Sikh NGO’s defamation claim over report “Khalistan: A Project of Pakistan” to proceed to trial

TORONTO: Justice William Black of the Ontario Superior Court of Justice has rejected an attempt by former CBC journalist Terry Milewski and the Macdonald-Laurier Institute (MLI) to dismiss the defamation claim brought against them by Sikhs for Justice. The Court’s ruling in this case can be accessed here:

The suit, which will proceed to trial, stems from an article entitled “Khalistan: A Project of Pakistan authored by Milewski and published by MLI in 2020. The article claimed that the Referendum 2020 campaign organized by Sikhs for Justice is a “project of Pakistan” and that Pakistan influences or controls Sikhs for Justice.
Sikhs for Justice filed a claim for defamation to correct what they called false accusations. Milewski and MLI then brought a motion to dismiss the case as a “SLAPP suit” (strategic litigation against public participation).
Black, however, found that Sikhs for Justice met the “substantial merit” threshold of the legal test, meaning the claim of defamation is “legally tenable.” He found that statements in the report would tend to lower the reputation of Sikhs for Justice in the eyes of a reasonable person.
In the hearing, Sikhs for Justice (SFJ) highlighted the lack of any evidence to support Milewski’s claim that SJF is controlled or influenced by Pakistan. Indeed, Milewski admitted on cross-examination that there was no evidence to support many of his claims:
• He has no evidence to suggest SFJ is financially supported by Pakistan
• He has no evidence of any organizational involvement between Pakistan and SFJ
• He does not know if Pakistan is involved or has any influence in SFJ’s Referendum 2020 campaign
• He agreed that SFJ is its own agency, an independent entity
• He acknowledged much of the evidence in his article regarding Pakistan’s involvement in the Khalistan movement is from well before SFJ existed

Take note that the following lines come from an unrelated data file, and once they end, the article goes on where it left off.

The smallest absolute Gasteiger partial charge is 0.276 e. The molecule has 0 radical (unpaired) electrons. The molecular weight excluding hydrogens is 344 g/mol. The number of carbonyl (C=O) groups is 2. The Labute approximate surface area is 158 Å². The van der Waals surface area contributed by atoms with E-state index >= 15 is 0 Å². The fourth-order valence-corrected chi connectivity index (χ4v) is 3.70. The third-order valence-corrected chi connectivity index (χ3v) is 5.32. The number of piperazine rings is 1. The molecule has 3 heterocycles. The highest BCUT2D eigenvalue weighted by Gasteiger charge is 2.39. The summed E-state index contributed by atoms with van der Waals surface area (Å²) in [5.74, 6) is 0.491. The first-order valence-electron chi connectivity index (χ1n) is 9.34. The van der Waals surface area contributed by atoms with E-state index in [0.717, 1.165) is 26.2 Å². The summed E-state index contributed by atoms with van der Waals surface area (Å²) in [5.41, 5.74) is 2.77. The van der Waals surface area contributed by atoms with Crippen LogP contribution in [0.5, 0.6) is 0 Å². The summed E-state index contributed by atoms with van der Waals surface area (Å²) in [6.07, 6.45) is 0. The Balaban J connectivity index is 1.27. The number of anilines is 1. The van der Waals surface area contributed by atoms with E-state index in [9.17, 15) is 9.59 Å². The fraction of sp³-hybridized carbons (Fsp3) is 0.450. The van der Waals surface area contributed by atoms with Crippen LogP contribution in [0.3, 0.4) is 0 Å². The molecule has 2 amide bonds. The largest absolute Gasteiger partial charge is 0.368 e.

Ultimately, Black accepted SFJ’s argument that Milewski provided “no evidence” in support of key allegations against SFJ. He concluded: “In other words, while there are factual matters presented in the article which can be proved, it appears that there are other matters presented as factual for which no evidence is provided.”
While Milewski had attempted to argue that the article presented his “opinion” rather than “facts,” Black recognized that Milewski’s public tweets defended the article as factual and this was inconsistent with his position on the motion.
Black, while ruling in favour of SFJ, stated that: “While of course freedom of expression is sacrosanct and while Canadians benefit from learning about the sometimes, violent activity of some Sikh separatists, it strikes me that these observations, while appropriate and fair, do not really address the complaint of SFJ relative to the article, as embodied in the SFJ-Pakistan Statements. The complaint SFJ raises about the article is not in relation to its treatment of historical violence, but rather goes to specific allegations in the Article about specific current influence by Pakistan over SFJ and its activities and mandate. If the Article did not contain these particular assertions, I think it is highly unlikely that SFJ would have brought its claim.”
“In my view the defendants’ position on this item again tends to conflate that which is in issue in the lawsuit – the specific SFJ-Pakistan Statements – with that which is not – an unfortunate history of violence on the part of some Sikh separatists.”
Milewski also attempted to argue the defence of “responsible communication,” but Black found that a trial judge may reject this defence on the basis of lack of diligence by Milewski, who did not even contact Sikhs for Justice for comment before publishing the false statements.
Black recognized that allegations of Pakistani influence over Sikhs for Justice “go to the very heart of the mandate of a not-for-profit group, whose reason for being and main endeavor is to advocate for a Sikh homeland and to promote a referendum to that end” and, in that way, the false allegations in the report “inevitably damage the reputation and operations of the plaintiff.”